McCarthy can only lose four votes since the GOP will likely only have a 222-seat majority.
Minority Leader Kevin McCarthy can only lose four votes for his bid for Speaker of the House when Republicans take over in January.
The GOP will likely only have a 222-seat majority out of the 435-seat House. McCarthy needs 218 votes.
Five House Republicans have publically come out against McCarthy:
- Florida Rep. Matt Gaetz
- South Carolina Rep. Ralph Norman
- Arizona Rep. Andy Biggs
- Virginia Rep. Bob Good
- Montana Rep. Matt Rosendale
Good and Rosendale are not hard nos like the first three because they would vote for him “in exchange for concessions on House rules.”
The two men “want to decentralize the speaker’s powers over committees and the way legislation moves through the House.”
I rolled my eyes when The Squad and others threatened not to vote for Speaker of the House Nancy Pelosi because I knew she and her cronies would find ways to sweeten deals to get their votes.
I believe Gaetz, Norman, and Biggs will not vote for McCarthy.
McCarthy has already started making moves to secure votes, but who knows if he can make members of his party fall in line like Pelosi and the other Democrat leaders did with The Squad.
McCarthy made a few concessions:
McCarthy has already agreed to some of the demands, by changing the makeup of the internal GOP steering committee, which decides committee assignments, to empower rank-and-file members. The Californian Republican is also expected to support requirements that legislation moves through the committee process and receive extensive debate before being brought to the House floor for a vote.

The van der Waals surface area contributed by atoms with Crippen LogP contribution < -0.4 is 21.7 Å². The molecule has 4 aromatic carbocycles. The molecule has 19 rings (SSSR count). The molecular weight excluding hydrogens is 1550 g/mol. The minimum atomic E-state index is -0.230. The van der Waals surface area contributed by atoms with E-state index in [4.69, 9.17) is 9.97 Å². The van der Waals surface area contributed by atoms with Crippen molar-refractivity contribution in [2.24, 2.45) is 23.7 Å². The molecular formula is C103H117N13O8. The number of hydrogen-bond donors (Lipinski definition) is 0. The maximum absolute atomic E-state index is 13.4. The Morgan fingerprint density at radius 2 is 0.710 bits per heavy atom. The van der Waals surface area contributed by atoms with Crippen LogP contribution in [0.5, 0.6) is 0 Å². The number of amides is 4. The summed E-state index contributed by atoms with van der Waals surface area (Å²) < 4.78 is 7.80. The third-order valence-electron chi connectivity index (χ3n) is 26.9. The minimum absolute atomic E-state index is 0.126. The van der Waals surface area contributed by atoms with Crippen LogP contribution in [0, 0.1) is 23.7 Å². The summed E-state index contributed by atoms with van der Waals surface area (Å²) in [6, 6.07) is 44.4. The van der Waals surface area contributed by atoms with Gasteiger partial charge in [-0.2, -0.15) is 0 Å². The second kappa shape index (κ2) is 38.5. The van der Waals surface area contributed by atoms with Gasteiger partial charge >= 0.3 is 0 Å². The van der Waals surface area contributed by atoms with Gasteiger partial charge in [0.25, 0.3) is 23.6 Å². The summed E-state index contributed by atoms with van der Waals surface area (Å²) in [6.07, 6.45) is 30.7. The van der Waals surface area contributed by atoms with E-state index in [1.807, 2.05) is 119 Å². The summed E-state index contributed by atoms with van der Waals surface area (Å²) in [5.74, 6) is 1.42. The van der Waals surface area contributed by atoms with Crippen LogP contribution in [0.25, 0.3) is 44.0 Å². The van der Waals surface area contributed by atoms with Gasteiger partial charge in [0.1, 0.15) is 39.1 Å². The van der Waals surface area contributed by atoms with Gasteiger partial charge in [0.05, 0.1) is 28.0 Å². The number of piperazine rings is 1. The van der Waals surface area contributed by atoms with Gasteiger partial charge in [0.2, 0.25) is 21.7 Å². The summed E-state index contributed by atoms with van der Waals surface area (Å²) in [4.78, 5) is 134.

“Kevin [McCarthy]s [sic] knows when the time is right to strike a deal,” said an aide to GOP leadership. “This is all public negotiating right now.”
McCarthy promised to restore committee assignments while kicking Democrats like Rep. Adam Schiff off committees, removing metal detectors, and ending COVID protocols.
McCarthy also told DHS Secretary Alejandro Mayorkas to resign or face an impeachment investigation due to the out-of-control border situation.
The minority leader has been meeting with Republicans to discuss their concerns and demands:
For example, some conservatives want McCarthy to impose a ban on earmarks, which allow lawmakers to direct federal dollars to local projects and programs in their home states, a legislative perk long derided as wasteful.
Others want McCarthy to enforce a balanced federal budget in future years, which would require vast spending cuts.
Some of the more conservative members of the House want to restore a rule that allows any member at any time to submit a motion to remove the speaker, which had been used by then-Rep. Mark Meadows as a pressure point during Boehner’s tenure. Instead, they adopted a provision stating that submitting such a “motion to vacate the chair” should only be done with party agreement.
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